Carrying three iconic predecessors and cross-generational expectations on its back certainly doesn't make it easy for the fourth entry in the "Mad Max" series. When the movie doesn't exactly open with a bang, for example, one's inclined to immediately assume the worst and declare it a disappointment. That the film manages to ride against such odds and eventually overcome them, blowing the most skeptical of minds in the process, is thus a particular testament to the brilliance and tenacity of the talents involved.
Using ominous voice-over to recount dire-sounding background information over grim stock footage of doomsday scenarios, the trademark post-apocalyptic tone is re-established within minutes. But while the sandy look and spontaneous outbreak of car chases also remind one of the 1980s classics, there's a smoothed-out quality to these first scenes that betrays a far less gritty core, an impression reinforced by the choice to comically speed up parts of the sequences. This perceived "softness" continues as the evil warlord is introduced and, despite the grandeur of his hellish kingdom, fails to jack up the excitement level beyond that of bemused admiration. To be fair, every aspect of the film's visual design until this point is delectably savage. Cages, chains and other unseemly contraptions celebrate a wanton decadence while disability and deformity of all kinds get rampantly fetishized. But the fact remains that, when the aesthetics of the macabre and the orchestration of outlandish stunts have been so famously revolutionized by your own previous incarnations, it's hard to clear the "never-seen-this-before" hurdle.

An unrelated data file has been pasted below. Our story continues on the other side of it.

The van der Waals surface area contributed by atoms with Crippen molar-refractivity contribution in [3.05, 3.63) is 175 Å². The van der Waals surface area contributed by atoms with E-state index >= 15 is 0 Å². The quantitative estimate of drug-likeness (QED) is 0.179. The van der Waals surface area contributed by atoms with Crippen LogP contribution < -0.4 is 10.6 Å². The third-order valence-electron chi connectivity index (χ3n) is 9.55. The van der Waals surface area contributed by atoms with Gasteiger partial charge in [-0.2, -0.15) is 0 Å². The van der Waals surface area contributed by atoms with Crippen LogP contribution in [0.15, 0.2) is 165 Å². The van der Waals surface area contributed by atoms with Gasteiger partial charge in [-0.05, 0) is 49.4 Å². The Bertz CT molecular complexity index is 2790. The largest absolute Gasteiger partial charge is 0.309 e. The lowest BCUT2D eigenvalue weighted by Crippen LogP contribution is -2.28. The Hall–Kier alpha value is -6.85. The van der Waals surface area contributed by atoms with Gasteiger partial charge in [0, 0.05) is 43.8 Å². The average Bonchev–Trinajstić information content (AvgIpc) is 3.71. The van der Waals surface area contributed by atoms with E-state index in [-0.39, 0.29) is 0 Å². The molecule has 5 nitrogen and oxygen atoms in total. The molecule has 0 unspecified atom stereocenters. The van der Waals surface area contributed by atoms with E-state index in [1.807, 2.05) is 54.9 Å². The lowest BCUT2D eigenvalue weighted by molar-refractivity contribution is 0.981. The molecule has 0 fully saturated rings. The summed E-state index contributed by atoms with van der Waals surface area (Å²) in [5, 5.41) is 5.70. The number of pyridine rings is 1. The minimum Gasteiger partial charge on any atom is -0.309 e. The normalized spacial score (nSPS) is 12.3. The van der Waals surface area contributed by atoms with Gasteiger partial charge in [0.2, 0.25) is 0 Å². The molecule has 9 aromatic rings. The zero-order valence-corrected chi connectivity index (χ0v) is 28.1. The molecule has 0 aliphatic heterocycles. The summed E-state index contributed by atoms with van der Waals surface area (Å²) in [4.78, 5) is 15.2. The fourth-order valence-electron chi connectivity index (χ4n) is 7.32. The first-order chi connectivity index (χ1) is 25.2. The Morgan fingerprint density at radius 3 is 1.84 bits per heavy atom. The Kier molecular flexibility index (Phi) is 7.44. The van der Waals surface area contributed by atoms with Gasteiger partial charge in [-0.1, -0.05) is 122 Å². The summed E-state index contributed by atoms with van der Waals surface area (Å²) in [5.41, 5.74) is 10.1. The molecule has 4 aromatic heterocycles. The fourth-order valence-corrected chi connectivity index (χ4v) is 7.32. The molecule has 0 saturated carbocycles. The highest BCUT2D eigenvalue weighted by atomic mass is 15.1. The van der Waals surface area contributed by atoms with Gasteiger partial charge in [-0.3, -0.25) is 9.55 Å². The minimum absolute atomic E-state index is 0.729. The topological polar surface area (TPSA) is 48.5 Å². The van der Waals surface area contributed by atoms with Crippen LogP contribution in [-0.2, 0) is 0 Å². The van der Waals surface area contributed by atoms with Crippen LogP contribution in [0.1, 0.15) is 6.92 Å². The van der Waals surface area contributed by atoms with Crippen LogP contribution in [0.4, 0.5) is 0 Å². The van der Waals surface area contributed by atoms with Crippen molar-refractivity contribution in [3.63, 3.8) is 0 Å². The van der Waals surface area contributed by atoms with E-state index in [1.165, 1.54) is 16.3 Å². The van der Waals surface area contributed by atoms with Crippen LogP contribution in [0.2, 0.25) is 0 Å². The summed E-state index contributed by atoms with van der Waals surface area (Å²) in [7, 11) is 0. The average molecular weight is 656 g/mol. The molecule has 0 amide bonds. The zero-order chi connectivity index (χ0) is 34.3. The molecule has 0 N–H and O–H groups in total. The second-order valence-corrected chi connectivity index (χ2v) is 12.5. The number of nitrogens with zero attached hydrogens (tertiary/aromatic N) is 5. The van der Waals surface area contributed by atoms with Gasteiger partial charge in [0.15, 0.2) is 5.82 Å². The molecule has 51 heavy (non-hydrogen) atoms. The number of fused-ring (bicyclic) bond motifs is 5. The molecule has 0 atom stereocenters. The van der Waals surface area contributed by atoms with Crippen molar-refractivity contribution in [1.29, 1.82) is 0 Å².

That changes as the film races forward and just keeps getting bigger, bolder, badder.
The skimpy plot line of a group of imprisoned women running away from their tyrannical captor along with fellow escapee Max (Tom Hardy) gains momentum and emotional heft through a desperate, single-minded drive. Stylistically, the prolonged fight for survival also rises to astounding heights. Envisioned by the master of carnage that's George Miller, the deadly, ever-escalating hunt-and-flight features colors, compositions and choreography so violently, breathtakingly beautiful, they threaten to burn right through the celluloid. The last 30 minutes of the film, during which murderous rage and acrobatic acts meet to jaw-dropping results, are not only insane in conception and impeccable in execution, they reach that rarefied place of unimaginable madness to instantly dwarf all tentpole actioners in recent memory.
Hardy does a fine job taking over from Mel Gibson. His voice work is especially remarkable, informing the audience of someone so unused to trust and self-expression as to struggle with the very act of speaking. Charlize Theron gives an award-worthy performance as rebel leader Furiosa. Broken, steeled, physically and psychologically strained to the extreme, it's a transformation that feels etched in flesh. When she lets out a gut-wrenching cry of anguish or looks straight into the camera with half of her soul missing, the pain and emptiness are palpable and deeply unsettling.
Patiently, steadily building to a high-flying, death-defying climax that may well have re-invented the game, "Mad Max: Fury Road" is a spectacle, a visceral experience, an urgent reminder of how cinema could and still can evoke such awe, such a pure, near-religious sense of wonder.
Mad Max: Fury Road | Directed by George Miller with Tom Hardy, Charlize Theron, Nicholas Hoult. Starts May 14